I am Sophia from Middlebury, Vermont and a junior at Ithaca College. I am a racial justice and peacework summer intern here at the Peace & Justice Center. Before my internship started, I was asked to attend a Building Empathy and Addressing Racial Oppression workshop in Essex. I went in expecting it to be a lecture style class, where they would give us information, we would fill out worksheets and have a couple discussions, however it didn’t turn out to be that way. The 3 part workshop was largely discussion based and pretty flexible to the needs of everybody in the room. This was meaningful to me, because in my experience, whether in classes or groups, there have been a lot of times when it is a lecture about racism, which is important, but also doesn’t allow people to ask clarifying questions that could be extremely important to them addressing racism in their own lives. Also, a lot of times, the lectures, classes, or discussions are addressed to a specific group of people who are intended to know vocabulary and such, which isn’t always the case and may silence those who might not be as familiar. To my pleasant surprise, there was a large group of people, from all different backgrounds and identities, which gave a lot more perspective to the conversation. It seemed like we were all there because we genuinely wanted to learn and talk about racism, generally and locally.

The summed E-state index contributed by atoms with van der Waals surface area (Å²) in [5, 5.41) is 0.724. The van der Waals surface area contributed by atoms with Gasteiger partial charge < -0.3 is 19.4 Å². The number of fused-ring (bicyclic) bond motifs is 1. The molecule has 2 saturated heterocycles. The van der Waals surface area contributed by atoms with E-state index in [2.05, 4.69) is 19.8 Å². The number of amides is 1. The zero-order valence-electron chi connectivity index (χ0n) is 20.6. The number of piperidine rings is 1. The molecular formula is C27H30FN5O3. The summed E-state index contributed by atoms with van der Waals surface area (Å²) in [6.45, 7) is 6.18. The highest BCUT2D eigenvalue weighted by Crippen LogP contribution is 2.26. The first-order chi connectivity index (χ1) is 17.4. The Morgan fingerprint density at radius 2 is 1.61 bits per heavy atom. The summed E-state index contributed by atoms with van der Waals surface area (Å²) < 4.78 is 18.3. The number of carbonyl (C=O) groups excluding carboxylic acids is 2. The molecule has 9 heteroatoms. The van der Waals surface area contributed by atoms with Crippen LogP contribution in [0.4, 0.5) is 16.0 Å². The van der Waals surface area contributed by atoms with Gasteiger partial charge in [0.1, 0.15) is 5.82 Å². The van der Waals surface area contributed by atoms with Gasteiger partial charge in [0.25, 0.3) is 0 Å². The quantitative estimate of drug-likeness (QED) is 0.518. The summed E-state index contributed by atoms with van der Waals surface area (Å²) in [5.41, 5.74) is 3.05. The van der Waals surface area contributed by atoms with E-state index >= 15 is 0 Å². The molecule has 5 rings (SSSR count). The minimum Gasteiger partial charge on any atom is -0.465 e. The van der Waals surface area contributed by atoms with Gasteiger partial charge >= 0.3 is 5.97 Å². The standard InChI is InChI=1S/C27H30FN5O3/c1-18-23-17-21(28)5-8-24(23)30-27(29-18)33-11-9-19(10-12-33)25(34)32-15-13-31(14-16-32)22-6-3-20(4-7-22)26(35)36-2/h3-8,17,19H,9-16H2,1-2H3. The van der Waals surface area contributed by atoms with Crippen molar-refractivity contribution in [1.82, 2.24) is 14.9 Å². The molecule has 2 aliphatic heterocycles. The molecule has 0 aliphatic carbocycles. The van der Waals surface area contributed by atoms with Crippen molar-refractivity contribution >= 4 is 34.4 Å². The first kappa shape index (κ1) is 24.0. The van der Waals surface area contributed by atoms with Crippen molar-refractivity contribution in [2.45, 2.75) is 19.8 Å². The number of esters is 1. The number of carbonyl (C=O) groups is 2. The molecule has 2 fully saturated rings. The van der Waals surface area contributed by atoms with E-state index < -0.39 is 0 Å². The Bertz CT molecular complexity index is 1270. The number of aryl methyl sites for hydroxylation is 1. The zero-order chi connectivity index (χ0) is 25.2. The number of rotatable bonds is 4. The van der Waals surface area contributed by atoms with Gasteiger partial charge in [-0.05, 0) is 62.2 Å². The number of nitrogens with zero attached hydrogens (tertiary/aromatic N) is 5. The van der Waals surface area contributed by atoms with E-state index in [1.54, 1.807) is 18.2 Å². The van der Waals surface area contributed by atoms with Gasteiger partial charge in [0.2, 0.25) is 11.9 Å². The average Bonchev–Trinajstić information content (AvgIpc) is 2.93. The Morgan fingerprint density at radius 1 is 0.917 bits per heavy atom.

The facilitators were welcoming and encouraged thoughtful discussion as well as created a space where I personally felt I was able to openly share experiences, thoughts, ideas, and questions, which I think is really important for a workshop like this. In my experience, in spaces where people feel they can be more open, there is a lot more room for advancing knowledge and conversation. Especially when some people may be on completely different levels of comprehending and talking about racism. The workshops had many opportunities for small group discussions where we could practice talking about and confronting racism, as well as being able to bounce ideas off of each other in a smaller setting. One of the workshop days included an activity which involved going outside and moving around, this was a nice way to split up the sessions so we weren’t sitting for the whole time. Overall, this workshop was definitely a good experience, and I think anyone, regardless of your experience or knowledge about racism would have something to learn. This is also a good way to make connections with others in your community who are interested in taking on racism in the community and building collaboration!
By Sophia Abdul Sater